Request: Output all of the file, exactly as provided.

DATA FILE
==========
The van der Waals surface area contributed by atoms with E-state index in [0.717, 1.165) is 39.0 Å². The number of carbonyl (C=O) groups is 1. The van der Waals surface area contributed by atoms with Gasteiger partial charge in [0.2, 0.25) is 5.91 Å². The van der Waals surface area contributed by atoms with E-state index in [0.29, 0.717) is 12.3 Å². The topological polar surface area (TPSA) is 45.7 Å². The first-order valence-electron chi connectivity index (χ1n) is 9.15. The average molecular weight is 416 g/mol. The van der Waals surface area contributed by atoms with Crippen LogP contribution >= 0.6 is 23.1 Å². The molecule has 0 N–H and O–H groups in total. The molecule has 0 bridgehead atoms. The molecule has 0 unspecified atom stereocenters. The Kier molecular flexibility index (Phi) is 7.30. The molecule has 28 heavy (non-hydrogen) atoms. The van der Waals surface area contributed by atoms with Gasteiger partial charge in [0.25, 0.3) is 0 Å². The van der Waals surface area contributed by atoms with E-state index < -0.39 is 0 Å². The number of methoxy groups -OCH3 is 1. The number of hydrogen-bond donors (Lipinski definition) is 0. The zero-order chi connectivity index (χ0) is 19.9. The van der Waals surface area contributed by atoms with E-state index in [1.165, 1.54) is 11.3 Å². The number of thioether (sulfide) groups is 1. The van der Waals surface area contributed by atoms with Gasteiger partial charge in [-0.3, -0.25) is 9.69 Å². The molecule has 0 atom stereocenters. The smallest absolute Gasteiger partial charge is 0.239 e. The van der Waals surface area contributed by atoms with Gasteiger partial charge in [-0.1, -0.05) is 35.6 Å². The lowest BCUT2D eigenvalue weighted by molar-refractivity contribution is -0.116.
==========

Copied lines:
The van der Waals surface area contributed by atoms with E-state index in [0.717, 1.165) is 39.0 Å². The number of carbonyl (C=O) groups is 1. The van der Waals surface area contributed by atoms with Gasteiger partial charge in [0.2, 0.25) is 5.91 Å². The van der Waals surface area contributed by atoms with E-state index in [0.29, 0.717) is 12.3 Å². The topological polar surface area (TPSA) is 45.7 Å². The first-order valence-electron chi connectivity index (χ1n) is 9.15. The average molecular weight is 416 g/mol. The van der Waals surface area contributed by atoms with Crippen LogP contribution >= 0.6 is 23.1 Å². The molecule has 0 N–H and O–H groups in total. The molecule has 0 bridgehead atoms. The molecule has 0 unspecified atom stereocenters. The Kier molecular flexibility index (Phi) is 7.30. The molecule has 28 heavy (non-hydrogen) atoms. The van der Waals surface area contributed by atoms with Gasteiger partial charge in [0.25, 0.3) is 0 Å². The van der Waals surface area contributed by atoms with E-state index < -0.39 is 0 Å². The number of methoxy groups -OCH3 is 1. The number of hydrogen-bond donors (Lipinski definition) is 0. The zero-order chi connectivity index (χ0) is 19.9. The van der Waals surface area contributed by atoms with E-state index in [1.165, 1.54) is 11.3 Å². The number of thioether (sulfide) groups is 1. The van der Waals surface area contributed by atoms with Gasteiger partial charge in [-0.3, -0.25) is 9.69 Å². The molecule has 0 atom stereocenters. The smallest absolute Gasteiger partial charge is 0.239 e. The van der Waals surface area contributed by atoms with Gasteiger partial charge in [-0.1, -0.05) is 35.6 Å². The lowest BCUT2D eigenvalue weighted by molar-refractivity contribution is -0.116.